Rabbi Kenter’s Weekly Dvar

“The World Turned Upside Down”

As part of the Hallel service that we recite on Jewish holidays, we recite Psalm 114, which states:

Psalm 114

When Israel came out of Egypt,
Jacob from a people of foreign tongue,

Judah became God’s sanctuary,
Israel God’s dominion.

The sea looked and fled,
the Jordan turned back;

the mountains leaped like rams,
the hills like lambs.

Why was it, sea, that you fled?
Why, Jordan, did you turn back?

Why, mountains, did you leap like rams,
you hills, like lambs?

Tremble, earth, at the presence of the Lord,
at the presence of the God of Jacob,

who turned the rock into a pool,
the hard rock into springs of water.

The intimation from this Psalm is that the moment of Exodus turned with world upside down with earthquakes, tsunamis, and other tumultuous events following it.  There is something about our leaving Egypt that changed the world.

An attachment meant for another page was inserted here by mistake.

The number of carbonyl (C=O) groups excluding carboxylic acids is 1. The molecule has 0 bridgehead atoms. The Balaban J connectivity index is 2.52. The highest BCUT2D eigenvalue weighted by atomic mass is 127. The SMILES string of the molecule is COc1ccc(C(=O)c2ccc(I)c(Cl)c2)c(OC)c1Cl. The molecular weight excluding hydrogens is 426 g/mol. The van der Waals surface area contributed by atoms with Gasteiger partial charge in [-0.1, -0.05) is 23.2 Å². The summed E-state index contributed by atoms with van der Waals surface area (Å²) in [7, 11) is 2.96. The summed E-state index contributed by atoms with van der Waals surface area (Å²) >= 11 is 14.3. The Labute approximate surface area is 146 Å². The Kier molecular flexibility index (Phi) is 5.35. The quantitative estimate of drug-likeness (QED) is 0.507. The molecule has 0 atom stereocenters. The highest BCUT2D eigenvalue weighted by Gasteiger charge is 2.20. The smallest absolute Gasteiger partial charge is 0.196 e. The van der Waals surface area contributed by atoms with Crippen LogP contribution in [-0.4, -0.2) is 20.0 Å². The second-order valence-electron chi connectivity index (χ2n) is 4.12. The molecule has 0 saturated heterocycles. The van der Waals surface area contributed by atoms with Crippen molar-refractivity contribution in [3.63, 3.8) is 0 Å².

One way that this is the case is that it turned slaves into victors.  Until very recently, it was assumed that if someone was a slave it was because they “deserved it” and weren’t worthy of freedom.  Their very humanity was questioned.  Our ability to overcome the might of Egypt turned that idea on its head and showed the slaves are not only people but can be heroes of their own story.

An idea I like even more is that these events took place as part of the birthing of the Jewish people.  Our crossing the sea was a literal emergence from the birth canal as we entered the world as a new and free people.  The world changed when the Jewish people was born.

On this holiday, during which we celebrate our exodus from Egypt, we should also celebrate our birth as a nation and all that that has meant for the world.  But maybe we should wait for the cake until after Passover…

Chag Sameach